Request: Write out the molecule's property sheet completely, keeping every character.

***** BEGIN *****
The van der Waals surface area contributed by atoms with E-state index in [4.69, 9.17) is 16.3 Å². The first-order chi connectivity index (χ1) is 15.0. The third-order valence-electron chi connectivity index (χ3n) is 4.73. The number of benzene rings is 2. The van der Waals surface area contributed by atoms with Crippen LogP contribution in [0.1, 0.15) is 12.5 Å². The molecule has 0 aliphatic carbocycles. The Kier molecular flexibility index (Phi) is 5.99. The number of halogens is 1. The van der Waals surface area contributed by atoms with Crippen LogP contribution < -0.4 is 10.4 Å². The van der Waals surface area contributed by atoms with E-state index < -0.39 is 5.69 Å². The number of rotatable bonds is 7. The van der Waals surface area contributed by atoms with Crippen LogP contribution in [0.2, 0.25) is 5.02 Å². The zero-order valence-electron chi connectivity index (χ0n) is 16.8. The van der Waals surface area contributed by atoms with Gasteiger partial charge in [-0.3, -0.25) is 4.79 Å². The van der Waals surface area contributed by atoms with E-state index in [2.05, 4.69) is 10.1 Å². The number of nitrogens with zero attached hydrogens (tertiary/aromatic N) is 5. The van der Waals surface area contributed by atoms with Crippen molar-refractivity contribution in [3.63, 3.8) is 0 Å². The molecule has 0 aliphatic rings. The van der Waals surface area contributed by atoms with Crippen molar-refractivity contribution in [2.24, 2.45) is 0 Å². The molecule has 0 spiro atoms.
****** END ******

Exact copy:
The van der Waals surface area contributed by atoms with E-state index in [4.69, 9.17) is 16.3 Å². The first-order chi connectivity index (χ1) is 15.0. The third-order valence-electron chi connectivity index (χ3n) is 4.73. The number of benzene rings is 2. The van der Waals surface area contributed by atoms with Crippen LogP contribution in [0.1, 0.15) is 12.5 Å². The molecule has 0 aliphatic carbocycles. The Kier molecular flexibility index (Phi) is 5.99. The number of halogens is 1. The van der Waals surface area contributed by atoms with Crippen LogP contribution < -0.4 is 10.4 Å². The van der Waals surface area contributed by atoms with E-state index < -0.39 is 5.69 Å². The number of rotatable bonds is 7. The van der Waals surface area contributed by atoms with Crippen LogP contribution in [0.2, 0.25) is 5.02 Å². The zero-order valence-electron chi connectivity index (χ0n) is 16.8. The van der Waals surface area contributed by atoms with Gasteiger partial charge in [-0.3, -0.25) is 4.79 Å². The van der Waals surface area contributed by atoms with E-state index in [2.05, 4.69) is 10.1 Å². The number of nitrogens with zero attached hydrogens (tertiary/aromatic N) is 5. The van der Waals surface area contributed by atoms with Crippen molar-refractivity contribution in [3.63, 3.8) is 0 Å². The molecule has 0 aliphatic rings. The van der Waals surface area contributed by atoms with Crippen molar-refractivity contribution in [2.24, 2.45) is 0 Å². The molecule has 0 spiro atoms.